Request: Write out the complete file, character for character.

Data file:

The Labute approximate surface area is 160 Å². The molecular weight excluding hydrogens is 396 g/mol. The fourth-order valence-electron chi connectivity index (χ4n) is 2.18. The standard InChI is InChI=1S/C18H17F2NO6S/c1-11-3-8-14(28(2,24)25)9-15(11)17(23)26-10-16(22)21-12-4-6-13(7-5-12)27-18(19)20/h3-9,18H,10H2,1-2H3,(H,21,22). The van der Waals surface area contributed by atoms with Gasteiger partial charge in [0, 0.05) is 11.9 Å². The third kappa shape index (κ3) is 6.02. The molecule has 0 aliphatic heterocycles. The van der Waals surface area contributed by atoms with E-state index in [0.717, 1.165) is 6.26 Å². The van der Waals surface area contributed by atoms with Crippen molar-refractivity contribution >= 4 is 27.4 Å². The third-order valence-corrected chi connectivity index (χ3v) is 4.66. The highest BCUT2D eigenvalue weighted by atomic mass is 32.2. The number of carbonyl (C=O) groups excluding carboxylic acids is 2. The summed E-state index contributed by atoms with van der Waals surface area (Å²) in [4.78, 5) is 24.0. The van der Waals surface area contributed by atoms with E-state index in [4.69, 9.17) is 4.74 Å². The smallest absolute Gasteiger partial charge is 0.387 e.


The Labute approximate surface area is 160 Å². The molecular weight excluding hydrogens is 396 g/mol. The fourth-order valence-electron chi connectivity index (χ4n) is 2.18. The standard InChI is InChI=1S/C18H17F2NO6S/c1-11-3-8-14(28(2,24)25)9-15(11)17(23)26-10-16(22)21-12-4-6-13(7-5-12)27-18(19)20/h3-9,18H,10H2,1-2H3,(H,21,22). The van der Waals surface area contributed by atoms with Gasteiger partial charge in [0, 0.05) is 11.9 Å². The third kappa shape index (κ3) is 6.02. The molecule has 0 aliphatic heterocycles. The van der Waals surface area contributed by atoms with E-state index in [0.717, 1.165) is 6.26 Å². The van der Waals surface area contributed by atoms with Crippen molar-refractivity contribution >= 4 is 27.4 Å². The third-order valence-corrected chi connectivity index (χ3v) is 4.66. The highest BCUT2D eigenvalue weighted by atomic mass is 32.2. The number of carbonyl (C=O) groups excluding carboxylic acids is 2. The summed E-state index contributed by atoms with van der Waals surface area (Å²) in [4.78, 5) is 24.0. The van der Waals surface area contributed by atoms with E-state index in [4.69, 9.17) is 4.74 Å². The smallest absolute Gasteiger partial charge is 0.387 e.